(NNPA) What do American Express, Merck, Xerox, Darden Restaurants, and Citibank have in common? All are Fortune 500 companies headed by African Americans: Ken Chenault, Chairman and CEO of American Express; Ken Frazier, President and CEO of Merck; Ursula Burns, Chairwoman and CEO of Xerox – the first African American woman to head a Fortune 500 company; Clarence Otis, President and CEO of Darden Restaurants, the parent company of Red Lobster and Olive Garden; and Dick Parsons, former Chairman and CEO of Time Warner, Inc., now Chairman of Citibank.
That is an impressive line-up of corporate titans. But, African Americans still represent a miniscule fraction of board-level corporate leadership in America. The National Urban League, in partnership with Advance America, has established a new training program to give other qualified African Americans the opportunity to follow in their footsteps.
According to a 2009 study by the non-profit Executive Leadership Council, the percentage of African Americans filling Fortune 500 board seats actually declined from 2004 to 2008. It now stands at a meager seven percent, despite the fact that Blacks now comprise 13 percent of the population.
This lack of representation has negative consequences for consumers and corporate America. African American voices and perspectives are needed on corporate boards to ensure that business decisions affecting Black America are both responsible and sensitive to the needs of our communities. And, with growing economic clout of African American consumers, it is just plain good business sense for public companies to promote inclusion and diversity up and down the corporate ladder. We know that companies with board members reflective of the gender and ethnic diversity of the consumers they serve generally produce higher profits and greater value for their shareholders.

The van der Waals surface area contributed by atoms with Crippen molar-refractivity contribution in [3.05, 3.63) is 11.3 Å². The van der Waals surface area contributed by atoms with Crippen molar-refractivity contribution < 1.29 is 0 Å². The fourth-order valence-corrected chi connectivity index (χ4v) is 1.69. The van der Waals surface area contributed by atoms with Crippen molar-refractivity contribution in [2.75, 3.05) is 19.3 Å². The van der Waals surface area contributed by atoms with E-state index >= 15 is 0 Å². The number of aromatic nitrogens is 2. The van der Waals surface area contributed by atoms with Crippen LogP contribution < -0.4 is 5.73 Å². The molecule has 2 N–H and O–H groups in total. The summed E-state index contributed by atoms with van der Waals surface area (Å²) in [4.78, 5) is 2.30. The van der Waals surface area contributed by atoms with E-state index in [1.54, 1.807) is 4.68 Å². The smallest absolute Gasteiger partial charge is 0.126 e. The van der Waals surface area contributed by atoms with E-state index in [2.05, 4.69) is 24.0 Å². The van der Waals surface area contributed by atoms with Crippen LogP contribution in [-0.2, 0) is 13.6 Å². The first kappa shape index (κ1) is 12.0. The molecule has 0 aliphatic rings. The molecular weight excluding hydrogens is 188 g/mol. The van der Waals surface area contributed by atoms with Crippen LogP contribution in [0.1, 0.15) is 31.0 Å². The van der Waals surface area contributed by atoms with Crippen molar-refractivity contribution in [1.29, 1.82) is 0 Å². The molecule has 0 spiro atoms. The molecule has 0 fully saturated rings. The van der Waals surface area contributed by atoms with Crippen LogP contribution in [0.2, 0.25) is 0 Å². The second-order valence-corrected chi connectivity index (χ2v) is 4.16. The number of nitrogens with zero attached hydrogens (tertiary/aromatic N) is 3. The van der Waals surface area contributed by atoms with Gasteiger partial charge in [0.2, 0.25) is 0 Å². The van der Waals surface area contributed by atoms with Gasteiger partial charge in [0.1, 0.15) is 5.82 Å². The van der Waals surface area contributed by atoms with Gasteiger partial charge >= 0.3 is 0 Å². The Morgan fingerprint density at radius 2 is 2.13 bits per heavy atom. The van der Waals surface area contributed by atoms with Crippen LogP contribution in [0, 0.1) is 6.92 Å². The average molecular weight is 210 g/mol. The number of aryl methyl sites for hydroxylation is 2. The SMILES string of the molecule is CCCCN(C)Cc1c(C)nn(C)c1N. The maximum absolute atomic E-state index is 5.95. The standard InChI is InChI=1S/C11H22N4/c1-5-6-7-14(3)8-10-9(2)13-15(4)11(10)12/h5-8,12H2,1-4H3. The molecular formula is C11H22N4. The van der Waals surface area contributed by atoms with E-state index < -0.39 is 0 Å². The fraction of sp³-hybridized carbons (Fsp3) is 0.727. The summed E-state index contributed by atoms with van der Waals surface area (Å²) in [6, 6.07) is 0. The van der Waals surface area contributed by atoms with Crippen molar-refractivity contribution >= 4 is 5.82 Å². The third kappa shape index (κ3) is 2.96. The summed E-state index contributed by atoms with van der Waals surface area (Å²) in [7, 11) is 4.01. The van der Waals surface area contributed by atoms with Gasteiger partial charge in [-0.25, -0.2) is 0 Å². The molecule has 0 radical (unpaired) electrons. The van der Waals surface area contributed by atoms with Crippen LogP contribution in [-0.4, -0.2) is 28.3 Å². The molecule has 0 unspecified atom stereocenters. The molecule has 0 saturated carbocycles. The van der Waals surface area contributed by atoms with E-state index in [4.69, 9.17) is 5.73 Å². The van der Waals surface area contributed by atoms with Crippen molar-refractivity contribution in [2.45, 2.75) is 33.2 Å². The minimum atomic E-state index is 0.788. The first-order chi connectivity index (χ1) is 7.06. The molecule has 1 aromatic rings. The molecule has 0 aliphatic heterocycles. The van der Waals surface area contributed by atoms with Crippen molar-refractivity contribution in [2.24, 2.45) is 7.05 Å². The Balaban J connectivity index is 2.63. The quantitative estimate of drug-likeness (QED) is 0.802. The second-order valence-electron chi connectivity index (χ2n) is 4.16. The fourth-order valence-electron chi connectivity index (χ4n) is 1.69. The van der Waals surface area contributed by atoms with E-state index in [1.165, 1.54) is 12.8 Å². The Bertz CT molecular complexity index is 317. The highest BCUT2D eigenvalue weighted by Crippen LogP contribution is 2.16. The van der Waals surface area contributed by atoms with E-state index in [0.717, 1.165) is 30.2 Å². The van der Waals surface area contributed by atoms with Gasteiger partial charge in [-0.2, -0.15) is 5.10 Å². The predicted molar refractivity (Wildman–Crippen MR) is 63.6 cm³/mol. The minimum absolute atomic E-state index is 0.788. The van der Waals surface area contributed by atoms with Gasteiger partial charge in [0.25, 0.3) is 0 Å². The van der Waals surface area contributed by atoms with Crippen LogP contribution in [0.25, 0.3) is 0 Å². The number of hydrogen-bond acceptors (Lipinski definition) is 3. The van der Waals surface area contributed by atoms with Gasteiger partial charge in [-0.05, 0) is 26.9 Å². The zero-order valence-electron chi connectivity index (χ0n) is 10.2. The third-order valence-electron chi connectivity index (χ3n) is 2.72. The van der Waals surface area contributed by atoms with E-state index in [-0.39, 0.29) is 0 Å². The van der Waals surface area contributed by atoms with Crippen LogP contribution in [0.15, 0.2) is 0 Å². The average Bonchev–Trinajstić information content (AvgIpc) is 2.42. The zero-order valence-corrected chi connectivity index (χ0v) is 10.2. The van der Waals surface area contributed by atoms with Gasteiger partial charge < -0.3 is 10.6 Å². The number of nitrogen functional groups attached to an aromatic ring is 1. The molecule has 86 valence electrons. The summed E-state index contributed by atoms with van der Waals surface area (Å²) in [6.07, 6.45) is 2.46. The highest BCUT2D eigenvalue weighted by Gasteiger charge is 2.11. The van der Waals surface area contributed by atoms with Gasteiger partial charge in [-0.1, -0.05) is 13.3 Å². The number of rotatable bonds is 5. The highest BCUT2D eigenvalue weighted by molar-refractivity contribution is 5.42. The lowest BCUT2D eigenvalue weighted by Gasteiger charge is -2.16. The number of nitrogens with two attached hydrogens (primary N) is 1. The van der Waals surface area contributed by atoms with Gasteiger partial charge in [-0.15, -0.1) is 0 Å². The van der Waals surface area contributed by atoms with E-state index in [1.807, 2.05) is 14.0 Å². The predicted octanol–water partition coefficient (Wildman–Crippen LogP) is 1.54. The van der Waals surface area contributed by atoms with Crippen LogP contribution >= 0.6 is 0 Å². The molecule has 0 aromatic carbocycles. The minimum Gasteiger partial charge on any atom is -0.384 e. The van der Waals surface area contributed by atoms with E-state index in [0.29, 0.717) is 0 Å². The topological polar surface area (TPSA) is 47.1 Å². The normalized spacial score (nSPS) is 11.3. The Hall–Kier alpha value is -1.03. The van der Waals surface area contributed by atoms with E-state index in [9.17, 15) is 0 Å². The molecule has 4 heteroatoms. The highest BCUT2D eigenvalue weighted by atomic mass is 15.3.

Thanks to the efforts of Congresswoman Maxine Waters, last year’s Dodd-Frank Wall Street Reform and Consumer Protection Act included an amendment addressing the need for greater diversity in the workforce of government contractors with the establishment of a new Office of Minority and Women Inclusion. In October, the National Urban League and Advance America, the nation’s leading provider of cash advance services, took it one step further by teaming up to address the serious under-representation of African Americans on various NYSE and NASDAQ boards of directors.
Clint Allen, Founder and President of the Corporate Directors Group, an organization of nearly 1100 public company board members, and which offers the only professional director certification said, "this group of seven outstanding National Urban League director candidates completed a minimum of thirty hours of education including public company director governance, regulation and strategy. They are prepared to serve a public company as professional and competent board members."
The goal of our Director Inclusion Initiative is to equip qualified professionals with the tools and training they need to be successful in the boardroom.
Advance America Board Chairman Billy Webster said his company “is honored to partner with the National Urban League in this endeavor to empower dozens of new executives. As a board chairman, I know that this initiative offers some of the best and brightest young professionals an opportunity to maximize their potential in the public company structure, while also enhancing the business capabilities of the companies they will serve.”
We agree. There is a growing pool of qualified African Americans ready to take their place at the helm of Fortune 500 companies. The Director Inclusion Initiative is a long overdue opportunity that will give them that chance.
Marc H. Morial is the President and CEO of the National Urban League.
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